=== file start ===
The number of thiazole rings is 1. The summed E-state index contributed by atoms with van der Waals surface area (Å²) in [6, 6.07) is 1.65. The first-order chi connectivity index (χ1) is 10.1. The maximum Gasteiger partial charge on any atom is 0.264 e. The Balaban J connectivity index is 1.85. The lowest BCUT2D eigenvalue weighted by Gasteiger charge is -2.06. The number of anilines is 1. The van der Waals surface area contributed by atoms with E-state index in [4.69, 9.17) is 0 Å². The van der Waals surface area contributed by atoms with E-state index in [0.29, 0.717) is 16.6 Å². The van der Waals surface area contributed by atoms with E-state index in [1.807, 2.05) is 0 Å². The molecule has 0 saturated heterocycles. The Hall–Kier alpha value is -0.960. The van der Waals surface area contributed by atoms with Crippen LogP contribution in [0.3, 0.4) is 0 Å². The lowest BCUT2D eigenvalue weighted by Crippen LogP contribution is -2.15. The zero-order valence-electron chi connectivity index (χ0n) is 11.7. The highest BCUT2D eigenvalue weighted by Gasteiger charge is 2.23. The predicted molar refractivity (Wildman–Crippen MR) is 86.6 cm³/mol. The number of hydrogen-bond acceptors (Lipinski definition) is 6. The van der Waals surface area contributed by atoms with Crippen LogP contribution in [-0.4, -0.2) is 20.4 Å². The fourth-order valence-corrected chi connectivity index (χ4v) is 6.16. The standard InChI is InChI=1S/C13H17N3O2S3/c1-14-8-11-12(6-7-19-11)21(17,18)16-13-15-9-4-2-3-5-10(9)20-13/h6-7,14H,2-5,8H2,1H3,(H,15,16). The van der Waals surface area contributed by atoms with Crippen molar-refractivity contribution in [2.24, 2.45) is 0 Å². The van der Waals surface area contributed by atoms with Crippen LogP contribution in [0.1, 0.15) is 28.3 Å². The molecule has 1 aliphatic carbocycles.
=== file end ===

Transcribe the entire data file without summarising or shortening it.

The number of thiazole rings is 1. The summed E-state index contributed by atoms with van der Waals surface area (Å²) in [6, 6.07) is 1.65. The first-order chi connectivity index (χ1) is 10.1. The maximum Gasteiger partial charge on any atom is 0.264 e. The Balaban J connectivity index is 1.85. The lowest BCUT2D eigenvalue weighted by Gasteiger charge is -2.06. The number of anilines is 1. The van der Waals surface area contributed by atoms with E-state index in [4.69, 9.17) is 0 Å². The van der Waals surface area contributed by atoms with E-state index in [0.29, 0.717) is 16.6 Å². The van der Waals surface area contributed by atoms with E-state index in [1.807, 2.05) is 0 Å². The molecule has 0 saturated heterocycles. The Hall–Kier alpha value is -0.960. The van der Waals surface area contributed by atoms with Crippen LogP contribution in [0.3, 0.4) is 0 Å². The lowest BCUT2D eigenvalue weighted by Crippen LogP contribution is -2.15. The zero-order valence-electron chi connectivity index (χ0n) is 11.7. The highest BCUT2D eigenvalue weighted by Gasteiger charge is 2.23. The predicted molar refractivity (Wildman–Crippen MR) is 86.6 cm³/mol. The number of hydrogen-bond acceptors (Lipinski definition) is 6. The van der Waals surface area contributed by atoms with Crippen LogP contribution in [-0.4, -0.2) is 20.4 Å². The fourth-order valence-corrected chi connectivity index (χ4v) is 6.16. The standard InChI is InChI=1S/C13H17N3O2S3/c1-14-8-11-12(6-7-19-11)21(17,18)16-13-15-9-4-2-3-5-10(9)20-13/h6-7,14H,2-5,8H2,1H3,(H,15,16). The van der Waals surface area contributed by atoms with Crippen molar-refractivity contribution in [2.24, 2.45) is 0 Å². The van der Waals surface area contributed by atoms with Crippen LogP contribution in [0.1, 0.15) is 28.3 Å². The molecule has 1 aliphatic carbocycles.